Albert's election, proclaimed at Mainz before the battle, was repeated at Frankfurt on July 27; he was crowned at Aachen on August 24.

      Albert formed an alliance in 1299 with Philip IV of France against Pope Boniface VIII, who had refused to recognize him as king. He tried to increase the power of his house by claiming (unsuccessfully) possession of Holland, Zealand, and Frisia as vacant fiefs. His pro-French policy and his effort to control the mouths of the Rhine were opposed by the four Rhenish electors, who tried to depose him. Albert, aided by the cities of the Rhineland, crushed the coalition in a series of campaigns between 1300 and 1302. He obtained confirmation of his election from Pope Boniface VIII on April 30, 1303, swore an oath of obedience to the pope, and promised that none of his sons should be elected German king without papal consent. His attempt to place his son Rudolf on the vacant throne of Bohemia in 1306 was only momentarily successful, and his claim to Thuringia and Meissen, inherited from Adolf of Nassau, was checked by a defeat near Lucka in 1307. Albert was assassinated by his nephew John of Swabia, later called the “Parricide,” from whom the King had unjustly withheld his inheritance.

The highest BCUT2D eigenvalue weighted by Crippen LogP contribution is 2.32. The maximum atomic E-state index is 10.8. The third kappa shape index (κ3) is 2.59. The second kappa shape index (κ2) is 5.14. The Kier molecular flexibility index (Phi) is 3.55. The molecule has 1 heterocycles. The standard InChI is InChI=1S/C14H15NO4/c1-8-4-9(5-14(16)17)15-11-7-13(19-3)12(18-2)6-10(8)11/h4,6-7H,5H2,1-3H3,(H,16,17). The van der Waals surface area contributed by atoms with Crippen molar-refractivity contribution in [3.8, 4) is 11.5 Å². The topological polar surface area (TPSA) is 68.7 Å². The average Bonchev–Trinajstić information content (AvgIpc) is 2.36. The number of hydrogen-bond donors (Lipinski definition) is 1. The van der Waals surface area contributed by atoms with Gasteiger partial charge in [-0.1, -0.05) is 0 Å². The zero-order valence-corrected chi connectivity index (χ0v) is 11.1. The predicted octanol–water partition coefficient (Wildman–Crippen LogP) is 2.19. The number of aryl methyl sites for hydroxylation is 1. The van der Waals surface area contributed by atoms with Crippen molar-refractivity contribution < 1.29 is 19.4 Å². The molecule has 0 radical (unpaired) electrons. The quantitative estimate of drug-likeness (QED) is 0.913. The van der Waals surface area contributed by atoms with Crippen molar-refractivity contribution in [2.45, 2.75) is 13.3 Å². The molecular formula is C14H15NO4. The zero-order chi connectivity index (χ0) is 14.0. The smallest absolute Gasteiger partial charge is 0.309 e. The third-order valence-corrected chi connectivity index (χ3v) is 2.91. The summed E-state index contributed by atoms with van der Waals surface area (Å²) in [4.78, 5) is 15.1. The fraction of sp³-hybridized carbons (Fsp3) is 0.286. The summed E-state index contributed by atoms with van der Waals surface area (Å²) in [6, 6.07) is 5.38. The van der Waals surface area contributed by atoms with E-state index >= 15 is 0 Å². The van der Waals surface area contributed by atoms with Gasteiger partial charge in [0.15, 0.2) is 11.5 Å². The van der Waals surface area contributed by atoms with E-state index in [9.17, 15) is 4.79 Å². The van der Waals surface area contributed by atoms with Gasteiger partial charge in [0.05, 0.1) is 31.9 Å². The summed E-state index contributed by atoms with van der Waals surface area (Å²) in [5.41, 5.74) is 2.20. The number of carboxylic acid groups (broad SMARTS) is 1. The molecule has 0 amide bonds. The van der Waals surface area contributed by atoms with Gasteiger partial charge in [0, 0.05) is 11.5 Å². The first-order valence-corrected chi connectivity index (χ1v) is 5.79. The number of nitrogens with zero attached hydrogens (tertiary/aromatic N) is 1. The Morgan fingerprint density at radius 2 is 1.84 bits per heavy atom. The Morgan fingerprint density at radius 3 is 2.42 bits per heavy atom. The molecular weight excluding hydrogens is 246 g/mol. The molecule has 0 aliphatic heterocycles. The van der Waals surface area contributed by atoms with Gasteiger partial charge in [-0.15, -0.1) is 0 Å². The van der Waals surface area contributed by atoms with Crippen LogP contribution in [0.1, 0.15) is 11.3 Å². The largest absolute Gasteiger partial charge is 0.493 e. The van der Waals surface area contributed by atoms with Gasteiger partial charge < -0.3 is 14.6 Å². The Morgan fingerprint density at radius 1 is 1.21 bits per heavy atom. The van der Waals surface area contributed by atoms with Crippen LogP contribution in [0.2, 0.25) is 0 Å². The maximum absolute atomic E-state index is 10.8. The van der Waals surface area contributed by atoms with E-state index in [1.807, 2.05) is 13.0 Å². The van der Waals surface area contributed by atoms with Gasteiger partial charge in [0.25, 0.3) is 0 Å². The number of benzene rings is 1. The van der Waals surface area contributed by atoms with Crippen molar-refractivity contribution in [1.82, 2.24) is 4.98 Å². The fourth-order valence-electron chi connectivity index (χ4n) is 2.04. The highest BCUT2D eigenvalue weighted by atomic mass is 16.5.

▪ margrave of Brandenburg
also called  Albert the Bear , German  Albrecht der Bär 
born c. 1100
died Nov. 18, 1170

      the first margrave of Brandenburg and founder of the Ascanian Dynasties. He was one of the main leaders of 12th-century German expansion into eastern Europe.

      In 1123 Albert inherited Saxon estates between the Harz Mountains and the middle reaches of the Elbe River from his father, Otto the Rich. After his mother's death in 1142, he received the central German possessions of the Billung dynasty, but he was unsuccessful in his attempts to win the Saxon duchy.

      His greatest achievement was in the east, where, in return for his services to the Holy Roman emperor Lothar II, in Italy (1132), he received the North Mark, east of the junction of the Elbe and Havel rivers (1134). He spent three years campaigning against the Wends (Wend) and, by an arrangement made with Pribislav, prince of the Havelland, he obtained that district after the prince's death in 1150. Taking the title margrave of Brandenburg, Albert pressed the warfare against the Wends, extended the area of his mark, and increased its population and prosperity by introducing Frisian and Saxon settlers. Albert had the help of the Premonstratensians and Cistercians in forest clearance and drainage of swamps. He coupled colonization with missionary work among the Slavs and revived the bishoprics of Havelberg and Brandenburg.

      Lothar's successor, Frederick I Barbarossa, may have made Albert archchamberlain of the empire, an office that later gave the margraves of Brandenburg the rights of an elector.

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Universalium. 2010.